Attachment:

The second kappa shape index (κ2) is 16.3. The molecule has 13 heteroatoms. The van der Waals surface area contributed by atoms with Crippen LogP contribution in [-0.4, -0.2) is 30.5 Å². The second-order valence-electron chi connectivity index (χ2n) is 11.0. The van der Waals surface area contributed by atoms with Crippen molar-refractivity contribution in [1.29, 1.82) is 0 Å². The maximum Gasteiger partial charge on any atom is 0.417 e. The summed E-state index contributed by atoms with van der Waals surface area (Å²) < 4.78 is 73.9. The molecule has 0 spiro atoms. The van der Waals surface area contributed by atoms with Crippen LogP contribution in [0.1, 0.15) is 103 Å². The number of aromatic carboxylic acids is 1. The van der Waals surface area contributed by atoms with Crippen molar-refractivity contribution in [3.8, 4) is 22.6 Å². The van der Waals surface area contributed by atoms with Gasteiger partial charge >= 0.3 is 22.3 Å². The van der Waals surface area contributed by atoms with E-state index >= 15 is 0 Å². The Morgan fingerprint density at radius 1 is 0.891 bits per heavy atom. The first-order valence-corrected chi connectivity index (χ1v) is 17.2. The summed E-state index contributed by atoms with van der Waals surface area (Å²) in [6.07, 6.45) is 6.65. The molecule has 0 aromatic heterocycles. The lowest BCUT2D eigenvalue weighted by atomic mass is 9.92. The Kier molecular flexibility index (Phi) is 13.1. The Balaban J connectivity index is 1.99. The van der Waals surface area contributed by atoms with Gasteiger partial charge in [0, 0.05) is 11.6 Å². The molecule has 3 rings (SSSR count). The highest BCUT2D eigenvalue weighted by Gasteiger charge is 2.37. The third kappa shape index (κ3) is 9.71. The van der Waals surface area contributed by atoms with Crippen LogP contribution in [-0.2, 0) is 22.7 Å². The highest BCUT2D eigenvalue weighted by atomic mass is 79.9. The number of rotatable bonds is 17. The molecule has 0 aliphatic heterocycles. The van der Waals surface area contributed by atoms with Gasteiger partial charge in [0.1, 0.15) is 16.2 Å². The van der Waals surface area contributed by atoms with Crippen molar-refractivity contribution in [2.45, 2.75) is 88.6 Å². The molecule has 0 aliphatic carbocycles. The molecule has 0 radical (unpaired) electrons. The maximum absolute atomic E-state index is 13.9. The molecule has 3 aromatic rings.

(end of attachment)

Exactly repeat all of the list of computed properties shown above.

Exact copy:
The second kappa shape index (κ2) is 16.3. The molecule has 13 heteroatoms. The van der Waals surface area contributed by atoms with Crippen LogP contribution in [-0.4, -0.2) is 30.5 Å². The second-order valence-electron chi connectivity index (χ2n) is 11.0. The van der Waals surface area contributed by atoms with Crippen molar-refractivity contribution in [1.29, 1.82) is 0 Å². The maximum Gasteiger partial charge on any atom is 0.417 e. The summed E-state index contributed by atoms with van der Waals surface area (Å²) < 4.78 is 73.9. The molecule has 0 spiro atoms. The van der Waals surface area contributed by atoms with Crippen LogP contribution in [0.1, 0.15) is 103 Å². The number of aromatic carboxylic acids is 1. The van der Waals surface area contributed by atoms with Crippen molar-refractivity contribution in [3.8, 4) is 22.6 Å². The van der Waals surface area contributed by atoms with Gasteiger partial charge >= 0.3 is 22.3 Å². The van der Waals surface area contributed by atoms with E-state index >= 15 is 0 Å². The Morgan fingerprint density at radius 1 is 0.891 bits per heavy atom. The first-order valence-corrected chi connectivity index (χ1v) is 17.2. The summed E-state index contributed by atoms with van der Waals surface area (Å²) in [6.07, 6.45) is 6.65. The molecule has 0 aromatic heterocycles. The lowest BCUT2D eigenvalue weighted by atomic mass is 9.92. The Kier molecular flexibility index (Phi) is 13.1. The Balaban J connectivity index is 1.99. The van der Waals surface area contributed by atoms with Gasteiger partial charge in [0, 0.05) is 11.6 Å². The molecule has 3 rings (SSSR count). The highest BCUT2D eigenvalue weighted by Gasteiger charge is 2.37. The third kappa shape index (κ3) is 9.71. The van der Waals surface area contributed by atoms with Crippen LogP contribution in [-0.2, 0) is 22.7 Å². The highest BCUT2D eigenvalue weighted by atomic mass is 79.9. The number of rotatable bonds is 17. The molecule has 0 aliphatic heterocycles. The van der Waals surface area contributed by atoms with Gasteiger partial charge in [0.1, 0.15) is 16.2 Å². The van der Waals surface area contributed by atoms with Crippen molar-refractivity contribution in [2.45, 2.75) is 88.6 Å². The molecule has 0 aliphatic carbocycles. The molecule has 0 radical (unpaired) electrons. The maximum absolute atomic E-state index is 13.9. The molecule has 3 aromatic rings.